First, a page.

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Old 06-17-2013, 11:15 PM   #1
Nailhead OP
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Question A Better Brake Pad?

I just know these brakes should be better than they are now: wooden lever/pedal feel with little eagerness to stop.

The lever/pedal feel is fine, i.e., they hold pressure & otherwise don't feel like they need to be bled, so I discount that as the root of the problem. They just work like the pads are made of UHMW. The stock pads are not worn out-- plenty of meat on 'em.

Last year, when I had a similar complaint with my PU brakes, I installed a set of aftermarket pads & the improvement was astonishing.

Is there an aftermarket brake pad for the 990 I can expect similar results from?
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Old 06-17-2013, 11:42 PM   #2
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My SM has the radial calipers, one finger stands it on the front wheel. But my old Duc, had the standard Brembo Gold Line calipers , I put Braking brand, full organic pads on it, mainly because in my opinion, semi-metallics eat the rotors much faster than organics, and they had a nice bite, and about the same power as the Brembo stock pads. Real good feel, easy to modulate.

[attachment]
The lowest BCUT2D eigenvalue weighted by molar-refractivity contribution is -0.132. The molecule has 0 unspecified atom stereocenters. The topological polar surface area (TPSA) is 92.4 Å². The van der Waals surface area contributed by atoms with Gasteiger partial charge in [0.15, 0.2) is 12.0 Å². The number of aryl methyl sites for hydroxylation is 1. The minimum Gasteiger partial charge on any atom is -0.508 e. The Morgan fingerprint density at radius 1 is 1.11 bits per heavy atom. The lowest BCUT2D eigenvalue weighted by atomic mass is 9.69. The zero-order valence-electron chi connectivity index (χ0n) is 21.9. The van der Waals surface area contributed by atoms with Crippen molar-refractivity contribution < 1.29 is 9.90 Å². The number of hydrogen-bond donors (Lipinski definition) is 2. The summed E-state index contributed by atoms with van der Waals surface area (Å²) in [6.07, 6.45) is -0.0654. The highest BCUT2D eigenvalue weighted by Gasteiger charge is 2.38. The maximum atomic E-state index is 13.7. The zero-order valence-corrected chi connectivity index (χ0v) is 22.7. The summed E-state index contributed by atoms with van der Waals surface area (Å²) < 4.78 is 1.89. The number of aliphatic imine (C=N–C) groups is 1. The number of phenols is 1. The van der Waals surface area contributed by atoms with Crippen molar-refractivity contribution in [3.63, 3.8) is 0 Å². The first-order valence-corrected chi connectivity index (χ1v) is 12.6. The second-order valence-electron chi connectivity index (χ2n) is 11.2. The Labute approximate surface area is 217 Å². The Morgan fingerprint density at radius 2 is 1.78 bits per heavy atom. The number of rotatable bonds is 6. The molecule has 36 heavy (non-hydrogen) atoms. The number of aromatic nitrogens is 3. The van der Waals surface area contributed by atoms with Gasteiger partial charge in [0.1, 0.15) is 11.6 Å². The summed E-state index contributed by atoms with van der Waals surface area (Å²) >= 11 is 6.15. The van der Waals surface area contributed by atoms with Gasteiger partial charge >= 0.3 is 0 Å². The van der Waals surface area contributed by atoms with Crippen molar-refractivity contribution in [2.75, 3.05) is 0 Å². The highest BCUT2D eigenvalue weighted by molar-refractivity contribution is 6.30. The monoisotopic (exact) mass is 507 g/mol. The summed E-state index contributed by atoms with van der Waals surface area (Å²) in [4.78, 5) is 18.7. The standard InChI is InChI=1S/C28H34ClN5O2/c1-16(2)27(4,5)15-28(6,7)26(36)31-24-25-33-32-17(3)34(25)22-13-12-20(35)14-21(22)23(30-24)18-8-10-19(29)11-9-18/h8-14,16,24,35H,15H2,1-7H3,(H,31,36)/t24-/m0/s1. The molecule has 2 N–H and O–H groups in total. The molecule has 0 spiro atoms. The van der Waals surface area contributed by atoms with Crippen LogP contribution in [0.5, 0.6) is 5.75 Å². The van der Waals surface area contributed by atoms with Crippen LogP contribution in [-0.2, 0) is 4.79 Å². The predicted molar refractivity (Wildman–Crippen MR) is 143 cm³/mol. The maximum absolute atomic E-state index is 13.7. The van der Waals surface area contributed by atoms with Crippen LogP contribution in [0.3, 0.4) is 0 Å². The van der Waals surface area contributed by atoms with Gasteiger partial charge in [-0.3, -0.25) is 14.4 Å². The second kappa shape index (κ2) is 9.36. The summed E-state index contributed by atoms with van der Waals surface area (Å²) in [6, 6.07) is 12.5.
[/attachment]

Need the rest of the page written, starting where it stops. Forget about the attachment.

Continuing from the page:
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Old 06-18-2013, 02:32 AM   #3
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I ride with the stock pads and my brakes are fine. I have to watch it not to lock the rear on tar. I have never found the front to lack stopping power or feel.

When was the last time the brake fluid was flushed and new brake fluid put into the brake system?

Mine is a 2007 AdvS as well.
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Old 06-18-2013, 06:04 AM   #4
Orangecicle
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I hated the sound of the stock pads on the stock rotors. The thing screeched horribly when stopping. I put EBC reds on, and no more problems. They wear quickly, but I'm happy with how they stop. Most importantly, no more braking noise.
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Old 06-18-2013, 06:10 AM   #5
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I liked the Galfer organics on my SM--Blacks in the rear and green in front. Progressive feel with decent wear and no squeak. Proably not the setup if you do a lot of mud riding
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Old 06-18-2013, 06:35 AM   #6
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Brakes not up to par